Why Designers Aren't Safe These Days

The Ferré shake-up: left, Lars Nilsson; right, the 6267 designers Photo: Getty Images

Over the past two years, major fashion houses have chewed through head designers like a small order of fries. One minute you're hot, and the next you're, well, gone. Take Ferré, where Lars Nilsson was ousted (and just replaced by the 6267 designers) before he even completed one collection. Isabel Toledo lasted only two seasons at Anne Klein. Paulo Melim Andersson completed only three collections for Chloé, where an assistant recently took his place. And Peter Dundas made only three collections for Emmanuel Ungaro, where Esteban Cortazar took his post. The common thread? Labels struggle to find designers who can at once revitalize an established brand and make commercially appealing clothes. The Times reports:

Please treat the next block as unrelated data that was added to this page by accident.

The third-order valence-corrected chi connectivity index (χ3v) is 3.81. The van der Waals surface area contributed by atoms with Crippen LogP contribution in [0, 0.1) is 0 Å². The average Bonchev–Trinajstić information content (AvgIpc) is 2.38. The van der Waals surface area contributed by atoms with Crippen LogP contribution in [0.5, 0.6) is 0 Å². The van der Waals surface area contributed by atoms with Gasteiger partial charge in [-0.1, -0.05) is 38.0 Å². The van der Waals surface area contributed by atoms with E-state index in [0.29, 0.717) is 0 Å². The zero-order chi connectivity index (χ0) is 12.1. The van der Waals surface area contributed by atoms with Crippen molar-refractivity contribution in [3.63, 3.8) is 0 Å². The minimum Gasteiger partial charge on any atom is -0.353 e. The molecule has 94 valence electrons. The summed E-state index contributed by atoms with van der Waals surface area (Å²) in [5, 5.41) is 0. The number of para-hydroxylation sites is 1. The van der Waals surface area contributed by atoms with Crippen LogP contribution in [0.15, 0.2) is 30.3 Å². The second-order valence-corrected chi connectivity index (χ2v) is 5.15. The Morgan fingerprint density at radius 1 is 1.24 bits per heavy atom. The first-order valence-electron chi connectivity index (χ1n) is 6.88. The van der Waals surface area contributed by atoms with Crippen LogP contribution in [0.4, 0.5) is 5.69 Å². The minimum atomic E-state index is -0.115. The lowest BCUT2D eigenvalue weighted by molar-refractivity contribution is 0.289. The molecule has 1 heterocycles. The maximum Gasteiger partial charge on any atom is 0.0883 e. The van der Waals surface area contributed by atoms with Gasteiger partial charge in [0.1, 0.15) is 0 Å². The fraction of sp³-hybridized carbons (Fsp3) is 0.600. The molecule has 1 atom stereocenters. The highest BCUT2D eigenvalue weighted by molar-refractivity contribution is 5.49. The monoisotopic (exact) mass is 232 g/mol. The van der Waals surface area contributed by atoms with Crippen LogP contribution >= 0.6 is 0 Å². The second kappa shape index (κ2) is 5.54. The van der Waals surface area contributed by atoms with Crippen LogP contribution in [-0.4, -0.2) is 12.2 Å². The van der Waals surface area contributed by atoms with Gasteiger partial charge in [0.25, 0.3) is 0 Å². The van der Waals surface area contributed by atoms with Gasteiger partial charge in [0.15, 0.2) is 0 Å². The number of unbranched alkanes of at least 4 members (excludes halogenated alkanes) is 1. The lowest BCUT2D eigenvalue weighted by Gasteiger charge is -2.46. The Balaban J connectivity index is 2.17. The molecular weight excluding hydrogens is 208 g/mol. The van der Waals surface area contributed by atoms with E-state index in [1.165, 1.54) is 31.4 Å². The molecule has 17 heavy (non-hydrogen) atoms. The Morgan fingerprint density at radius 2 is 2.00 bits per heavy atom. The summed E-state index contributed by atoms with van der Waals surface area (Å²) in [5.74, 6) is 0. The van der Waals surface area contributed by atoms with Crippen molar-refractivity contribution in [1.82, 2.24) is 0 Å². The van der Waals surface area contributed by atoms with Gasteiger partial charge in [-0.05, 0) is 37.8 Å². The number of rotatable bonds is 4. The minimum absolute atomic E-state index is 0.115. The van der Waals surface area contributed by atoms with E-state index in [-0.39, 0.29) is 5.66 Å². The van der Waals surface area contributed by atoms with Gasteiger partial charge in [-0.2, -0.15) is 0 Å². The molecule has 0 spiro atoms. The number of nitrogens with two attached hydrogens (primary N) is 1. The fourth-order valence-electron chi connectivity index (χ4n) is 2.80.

“The problem is that the talent pool is too young for some of these big positions,” said Kim Vernon, a luxury brand consultant. “They never learned how to be creative and design in a business.”

What concerns Ms. Vernon is that there are fewer seasoned designers than available positions. Ungaro, a company with $250 million in sales and numerous licenses to support, raised eyebrows when it replaced Mr. Dundas with Mr. Cortazar, a 23-year-old design prodigy. As Mounir Moufarrige, the chief executive of Ungaro, told Women’s Wear Daily at the time, “The brand has aged, and it needs buzz — and fast.”

But stories like Nilsson's are troubling: The designer said he complained to Ferré management if, say, the embroidery on the garments he designed didn't meet his standards. Could that have contributed to his dismissal? Perhaps fashion houses need to figure out a way to help designers grow on the job, rather than throwing them out like last season's shoe.

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